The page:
"We've taken action against this particular insurance company as recently as a year ago for these kinds of claims, for these kinds of practices," Tony Cignarale, deputy insurance commissioner for consumer services, said. "We've entered into a corrective action plan with this company in the hopes that they turn themselves around."
When asked how significant the corrective action plan could be given McKee's case, Cignarale said "that's an issue we're going to look at" and added that his office will evaluate what else it may need to do.
McKee and his lawyers' appeals were exhausted and they were just getting ready to go to court when "GMA" began investigating their story.
During the ABC News investigation, Cigna agreed to send McKee to an independent medical doctor to get his opinion on his ability to use his legs. That doctor agreed with the previous doctors that McKee was bound to a wheelchair.
"I'm in this wheelchair the rest of my life," McKee said. "I would love to walk. But that's never going to happen. I'm in this wheelchair the rest of my life. And since I am, yes, I want the money. I want them to pay me what I made a contract with them."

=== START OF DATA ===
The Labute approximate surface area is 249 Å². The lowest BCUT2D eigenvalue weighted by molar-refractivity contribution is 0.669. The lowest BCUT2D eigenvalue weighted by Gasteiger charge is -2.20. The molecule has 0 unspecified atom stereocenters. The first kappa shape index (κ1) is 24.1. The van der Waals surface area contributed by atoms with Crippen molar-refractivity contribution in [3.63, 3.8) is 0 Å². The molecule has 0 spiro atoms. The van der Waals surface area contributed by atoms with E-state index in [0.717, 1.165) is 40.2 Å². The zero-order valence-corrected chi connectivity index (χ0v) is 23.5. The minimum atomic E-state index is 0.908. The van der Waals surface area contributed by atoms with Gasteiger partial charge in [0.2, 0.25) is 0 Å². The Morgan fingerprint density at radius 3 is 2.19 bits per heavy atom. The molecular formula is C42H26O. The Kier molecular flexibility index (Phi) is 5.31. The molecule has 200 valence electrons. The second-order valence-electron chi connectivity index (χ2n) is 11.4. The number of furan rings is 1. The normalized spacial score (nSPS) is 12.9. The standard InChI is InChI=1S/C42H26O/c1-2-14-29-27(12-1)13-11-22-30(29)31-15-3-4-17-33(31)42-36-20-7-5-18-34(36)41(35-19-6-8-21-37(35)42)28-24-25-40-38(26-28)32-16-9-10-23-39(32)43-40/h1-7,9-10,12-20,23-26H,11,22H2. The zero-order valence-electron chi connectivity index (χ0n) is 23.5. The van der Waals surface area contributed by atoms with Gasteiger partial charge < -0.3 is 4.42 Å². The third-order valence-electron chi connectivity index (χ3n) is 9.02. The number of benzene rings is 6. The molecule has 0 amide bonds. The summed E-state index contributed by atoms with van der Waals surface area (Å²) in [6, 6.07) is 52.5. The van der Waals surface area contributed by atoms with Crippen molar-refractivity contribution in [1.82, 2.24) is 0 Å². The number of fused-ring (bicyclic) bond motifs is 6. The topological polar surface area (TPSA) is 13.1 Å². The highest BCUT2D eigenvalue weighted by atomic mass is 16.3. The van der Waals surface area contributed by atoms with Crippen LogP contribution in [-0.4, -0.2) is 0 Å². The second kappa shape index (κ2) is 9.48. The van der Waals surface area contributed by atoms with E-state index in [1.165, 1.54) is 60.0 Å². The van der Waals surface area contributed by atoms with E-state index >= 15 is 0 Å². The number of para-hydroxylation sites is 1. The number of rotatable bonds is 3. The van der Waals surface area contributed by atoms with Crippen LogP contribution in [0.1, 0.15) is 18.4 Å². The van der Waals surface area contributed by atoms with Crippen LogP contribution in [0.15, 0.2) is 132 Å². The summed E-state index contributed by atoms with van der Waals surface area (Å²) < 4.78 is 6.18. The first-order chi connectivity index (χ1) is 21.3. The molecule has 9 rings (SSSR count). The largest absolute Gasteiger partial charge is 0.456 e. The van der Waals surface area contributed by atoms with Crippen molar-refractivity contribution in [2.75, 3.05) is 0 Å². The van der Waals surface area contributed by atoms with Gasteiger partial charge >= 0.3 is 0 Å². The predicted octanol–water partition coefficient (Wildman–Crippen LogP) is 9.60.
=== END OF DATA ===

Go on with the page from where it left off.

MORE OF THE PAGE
This week Cigna agreed to pay McKee's claim, and sent him a check for $549,750 (CLICK HERE to read Cigna's statement to ABC News about the claim). McKee will also receive benefits for home and vehicle alteration, as well as rehabilitation benefits.
"You saved our lives," Sandi McKee said after receiving news that her husband's claim was paid. "Now we can build a new life."
The McKees plan to use the money to renovate their home, but they say they will never forgive Cigna for what the company put them through.
"We trusted them, and they broke our trust," said Sandi McKee.